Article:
Who Pays for It?

Cost has also become a hot button issue -- namely, how will any new plan be funded?

Republicans have seized on a CBO report that estimates the plan proposed by Sen. Edward Kennedy, D-Mass., and Senate Democrats will cost upward of $1 trillion over 10 years and still leave 36 million uninsured. Democrats on the Senate Health Education Labor and Pensions Committee say they are revising the plan to cut that high price tag, and other committees of the Senate are also working on different bills.

Former majority leaders of the Senate, Tom Daschle, Howard Baker and Bob Dole, who have offered their own bipartisan solution, say that at least half of the costs to pay for health care reform would have to come from new revenue and taxes. White House officials say that's not true.

"I think people are thinking that this is brand new money that's being printed," said President Obama's domestic policy adviser Melody Barnes. "There's already $2 trillion worth of health care that's being spent already. This is redirecting that money so it's more efficiently and effectively used and so people are getting better quality health care."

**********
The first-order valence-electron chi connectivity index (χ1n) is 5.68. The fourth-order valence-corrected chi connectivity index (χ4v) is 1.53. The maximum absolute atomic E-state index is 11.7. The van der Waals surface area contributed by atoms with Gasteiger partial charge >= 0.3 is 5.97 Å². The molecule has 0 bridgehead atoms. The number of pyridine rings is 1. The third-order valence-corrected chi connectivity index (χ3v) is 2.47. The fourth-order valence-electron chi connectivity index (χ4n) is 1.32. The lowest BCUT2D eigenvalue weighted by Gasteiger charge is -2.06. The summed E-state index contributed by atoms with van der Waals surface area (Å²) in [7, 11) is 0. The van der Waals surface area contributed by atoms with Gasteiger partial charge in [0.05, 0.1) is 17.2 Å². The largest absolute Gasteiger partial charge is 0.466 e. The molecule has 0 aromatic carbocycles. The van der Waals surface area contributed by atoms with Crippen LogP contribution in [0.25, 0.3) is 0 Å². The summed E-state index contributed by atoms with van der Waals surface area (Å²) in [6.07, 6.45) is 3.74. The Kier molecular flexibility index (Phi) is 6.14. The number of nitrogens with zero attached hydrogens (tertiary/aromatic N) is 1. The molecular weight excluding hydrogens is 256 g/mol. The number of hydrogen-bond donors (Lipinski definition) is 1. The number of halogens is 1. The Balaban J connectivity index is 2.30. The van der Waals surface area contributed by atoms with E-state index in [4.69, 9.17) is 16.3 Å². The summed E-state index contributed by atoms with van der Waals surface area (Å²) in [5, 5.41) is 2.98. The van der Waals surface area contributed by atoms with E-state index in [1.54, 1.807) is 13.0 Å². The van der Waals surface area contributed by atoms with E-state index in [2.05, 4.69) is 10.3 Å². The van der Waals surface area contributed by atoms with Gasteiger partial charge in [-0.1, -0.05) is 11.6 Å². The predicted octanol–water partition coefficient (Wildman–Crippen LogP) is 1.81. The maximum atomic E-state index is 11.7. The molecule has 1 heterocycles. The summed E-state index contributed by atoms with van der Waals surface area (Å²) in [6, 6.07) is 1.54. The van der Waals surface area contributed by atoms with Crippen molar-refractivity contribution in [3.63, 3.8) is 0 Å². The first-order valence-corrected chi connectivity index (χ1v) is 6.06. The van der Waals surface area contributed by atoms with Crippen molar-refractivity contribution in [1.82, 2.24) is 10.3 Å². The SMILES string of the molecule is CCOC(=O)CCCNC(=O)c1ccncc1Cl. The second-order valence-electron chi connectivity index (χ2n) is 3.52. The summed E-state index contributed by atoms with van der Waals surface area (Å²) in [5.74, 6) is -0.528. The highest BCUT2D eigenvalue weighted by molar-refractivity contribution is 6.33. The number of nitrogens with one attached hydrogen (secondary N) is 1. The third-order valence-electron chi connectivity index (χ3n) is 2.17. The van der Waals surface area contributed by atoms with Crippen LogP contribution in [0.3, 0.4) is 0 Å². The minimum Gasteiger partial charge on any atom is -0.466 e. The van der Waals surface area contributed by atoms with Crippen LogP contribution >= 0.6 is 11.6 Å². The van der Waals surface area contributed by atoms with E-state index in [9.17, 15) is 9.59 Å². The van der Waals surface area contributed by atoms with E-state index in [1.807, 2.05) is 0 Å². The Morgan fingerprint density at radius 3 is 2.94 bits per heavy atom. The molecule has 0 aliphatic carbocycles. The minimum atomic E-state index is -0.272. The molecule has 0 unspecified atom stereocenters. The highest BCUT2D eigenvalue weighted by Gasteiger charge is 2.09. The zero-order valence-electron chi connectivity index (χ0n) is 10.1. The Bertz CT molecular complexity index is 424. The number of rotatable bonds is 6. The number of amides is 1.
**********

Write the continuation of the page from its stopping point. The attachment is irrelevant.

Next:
Cantor and other House Republicans unveiled their own version of a health care bill last week, which they say will make quality health care more affordable and accessible, ensure that medical decisions are made by doctors and improve lives through effective prevention. But they did not give an estimate of cost or the specifics of what the plan would entail.

"What the Republican plan will do is, it will look more toward the individual and will say, if you have a plan, your insurer and you are going to determine the length of that coverage," Cantor said on "GMA." "But also if somehow you lose your job and that's how you get your coverage, we're going to make sure that you have the flexibility under that plan to take that coverage with you."

Health Care Debate on Preventive Measures

Officials say one way to cut health care industry costs in the long run is to put procedures in the plan that would reduce unnecessary tests that doctors conduct.

"Right now, we pay doctors based on how many times they touch a patient, how many tests are given, how many procedures are run. Not how well the patient is at the end of the day," Sebelius said.

Officials cite reports such as those in a recent Dartmouth University study that found that up to 30 percent of medical spending -- $700 billion a year -- does nothing to improve health.

But who will decide what tests are necessary?